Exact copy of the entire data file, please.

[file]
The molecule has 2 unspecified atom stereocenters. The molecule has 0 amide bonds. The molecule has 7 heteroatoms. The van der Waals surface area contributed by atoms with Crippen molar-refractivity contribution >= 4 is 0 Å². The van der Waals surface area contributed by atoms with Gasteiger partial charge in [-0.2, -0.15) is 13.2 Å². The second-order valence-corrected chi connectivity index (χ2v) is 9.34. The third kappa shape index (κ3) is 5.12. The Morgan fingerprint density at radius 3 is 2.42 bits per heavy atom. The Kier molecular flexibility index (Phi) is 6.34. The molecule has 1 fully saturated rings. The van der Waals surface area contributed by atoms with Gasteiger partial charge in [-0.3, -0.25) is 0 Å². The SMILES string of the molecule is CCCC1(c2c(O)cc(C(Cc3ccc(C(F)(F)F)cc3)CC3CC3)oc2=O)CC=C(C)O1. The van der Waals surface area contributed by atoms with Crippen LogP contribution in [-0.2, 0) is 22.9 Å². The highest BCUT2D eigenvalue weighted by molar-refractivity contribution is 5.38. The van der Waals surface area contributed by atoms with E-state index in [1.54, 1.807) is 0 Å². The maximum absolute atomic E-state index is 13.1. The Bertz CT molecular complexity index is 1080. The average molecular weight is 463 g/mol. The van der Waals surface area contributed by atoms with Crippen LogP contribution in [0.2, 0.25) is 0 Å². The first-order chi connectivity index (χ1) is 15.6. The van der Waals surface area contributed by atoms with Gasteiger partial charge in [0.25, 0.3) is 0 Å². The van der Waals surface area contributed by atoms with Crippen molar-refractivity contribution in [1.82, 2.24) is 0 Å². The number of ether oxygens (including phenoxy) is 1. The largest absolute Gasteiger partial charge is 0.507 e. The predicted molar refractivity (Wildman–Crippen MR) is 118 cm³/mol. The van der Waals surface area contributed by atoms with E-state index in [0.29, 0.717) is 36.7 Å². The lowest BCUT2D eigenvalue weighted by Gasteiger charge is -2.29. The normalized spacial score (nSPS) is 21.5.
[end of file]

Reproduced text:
The molecule has 2 unspecified atom stereocenters. The molecule has 0 amide bonds. The molecule has 7 heteroatoms. The van der Waals surface area contributed by atoms with Crippen molar-refractivity contribution >= 4 is 0 Å². The van der Waals surface area contributed by atoms with Gasteiger partial charge in [-0.2, -0.15) is 13.2 Å². The second-order valence-corrected chi connectivity index (χ2v) is 9.34. The third kappa shape index (κ3) is 5.12. The Morgan fingerprint density at radius 3 is 2.42 bits per heavy atom. The Kier molecular flexibility index (Phi) is 6.34. The molecule has 1 fully saturated rings. The van der Waals surface area contributed by atoms with Gasteiger partial charge in [-0.3, -0.25) is 0 Å². The SMILES string of the molecule is CCCC1(c2c(O)cc(C(Cc3ccc(C(F)(F)F)cc3)CC3CC3)oc2=O)CC=C(C)O1. The van der Waals surface area contributed by atoms with Crippen LogP contribution in [-0.2, 0) is 22.9 Å². The highest BCUT2D eigenvalue weighted by molar-refractivity contribution is 5.38. The van der Waals surface area contributed by atoms with E-state index in [1.54, 1.807) is 0 Å². The maximum absolute atomic E-state index is 13.1. The Bertz CT molecular complexity index is 1080. The average molecular weight is 463 g/mol. The van der Waals surface area contributed by atoms with Crippen LogP contribution in [0.2, 0.25) is 0 Å². The first-order chi connectivity index (χ1) is 15.6. The van der Waals surface area contributed by atoms with Gasteiger partial charge in [0.25, 0.3) is 0 Å². The van der Waals surface area contributed by atoms with Crippen molar-refractivity contribution in [1.82, 2.24) is 0 Å². The number of ether oxygens (including phenoxy) is 1. The largest absolute Gasteiger partial charge is 0.507 e. The predicted molar refractivity (Wildman–Crippen MR) is 118 cm³/mol. The van der Waals surface area contributed by atoms with E-state index in [0.29, 0.717) is 36.7 Å². The lowest BCUT2D eigenvalue weighted by Gasteiger charge is -2.29. The normalized spacial score (nSPS) is 21.5.